A federal judge sent Rowan County Clerk Kim Davis to jail Thursday for contempt of court after she testified that her religious beliefs against same-sex marriage made it impossible for her to comply with his order to resume issuing marriage licenses.
“My conscience will not allow me,” Davis told U.S. District Judge David Bunning in a quiet voice. Davis, an Apostolic Christian, has refused to issue any marriage licenses in Rowan County since the U.S. Supreme Court legalized same-sex marriage in June.
After U.S. marshals took Davis into custody, where she is expected to remain until she agrees to comply with Bunning’s order, the judge ordered her six deputy clerks to stand and tell him if they would comply with his order to issue marriage licenses, at the risk of facing their own contempt penalties.
All but one of the deputies — Nathan Davis, Kim Davis’ son — said they would obey the judge, some more reluctantly than others.
“I’m a preacher’s daughter,” deputy clerk Melissa Thompson told the judge, crying. “This is the hardest thing I’ve ever had to do in my life.”
Bunning said he would not hold the younger Davis in contempt since the rest of his colleagues were willing to obey the law.
So on Friday, the Rowan County clerk’s office is set to open without its clerk, for the first time recognizing the Supreme Court’s landmark gay marriage decision. At least two of the couples suing Davis for a marriage license said they planned to be at the county courthouse early Friday to apply yet again — with the expectation of success this time.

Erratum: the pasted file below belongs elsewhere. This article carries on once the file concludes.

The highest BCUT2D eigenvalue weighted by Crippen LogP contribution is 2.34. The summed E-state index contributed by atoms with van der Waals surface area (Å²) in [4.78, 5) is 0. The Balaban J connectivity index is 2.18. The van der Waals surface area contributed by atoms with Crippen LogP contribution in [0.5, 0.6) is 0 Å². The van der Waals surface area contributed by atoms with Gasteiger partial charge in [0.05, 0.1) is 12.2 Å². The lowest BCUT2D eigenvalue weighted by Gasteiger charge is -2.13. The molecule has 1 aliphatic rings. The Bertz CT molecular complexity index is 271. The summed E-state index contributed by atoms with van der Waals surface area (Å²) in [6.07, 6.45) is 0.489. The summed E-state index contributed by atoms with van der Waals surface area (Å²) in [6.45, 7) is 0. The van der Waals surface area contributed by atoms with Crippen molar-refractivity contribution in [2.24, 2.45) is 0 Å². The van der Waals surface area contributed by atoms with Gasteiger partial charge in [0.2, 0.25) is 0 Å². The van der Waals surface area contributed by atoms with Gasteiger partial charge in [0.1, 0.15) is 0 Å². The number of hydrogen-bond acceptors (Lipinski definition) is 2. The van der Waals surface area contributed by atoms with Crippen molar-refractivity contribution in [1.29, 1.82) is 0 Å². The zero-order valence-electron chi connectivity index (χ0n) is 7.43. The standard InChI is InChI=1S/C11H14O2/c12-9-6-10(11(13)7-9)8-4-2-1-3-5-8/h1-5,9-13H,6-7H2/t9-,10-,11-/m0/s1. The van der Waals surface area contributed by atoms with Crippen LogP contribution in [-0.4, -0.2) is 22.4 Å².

“It’s sad in a way that Ms. Davis decided she wants to stay in jail,” said Jody Fernandez, one of the plaintiffs, who is engaged to marry Kevin Holloway. “I never wanted her to be going to jail. But that was her choice today.”
Outside the courthouse, Roger Gannam, one of Davis’ lawyers, called the clerk’s jailing “unprecedented in American law.” Davis’ legal team indicated they immediately planned to appeal Bunning’s civil contempt finding.
“Today, for the first time in American history, an American citizen has been incarcerated for having the belief and conscience that marriage is a union of one man and one woman,” Gannam said.
The judge rejected such arguments during the daylong set of hearings. Bunning said he has his own religious beliefs as a Catholic, and Kim Davis is welcome to hers. But she cannot, as a public servant, put her religious beliefs above a Supreme Court decision and his preliminary injunction of Aug. 12, ordering her to resume issuing marriage licenses, Bunning said.
Following Davis’ logic, Bunning said, a Catholic county clerk could refuse to give a marriage license to a divorced applicant without proof that the previous marriage was annulled, as church doctrine requires.
Davis, who has said repeatedly she will not resign her elected office, appealed the preliminary injunction to the 6th Circuit U.S. Court of Appeals and the Supreme Court, both of which flatly denied her, Bunning noted. By continuing to flout the order this week after running out of appeals, Davis crossed a line, he said.
“The court doesn’t do this lightly, ma’am,” Bunning told Davis as he found her in contempt. “You don’t strike me as someone who is contentious or combative.
“In this country, we live in a society of laws. Our system of justice requires citizens — and significantly, elected officials — to follow the rules of the courts.”
Originally posted on Lexington Herald-Leader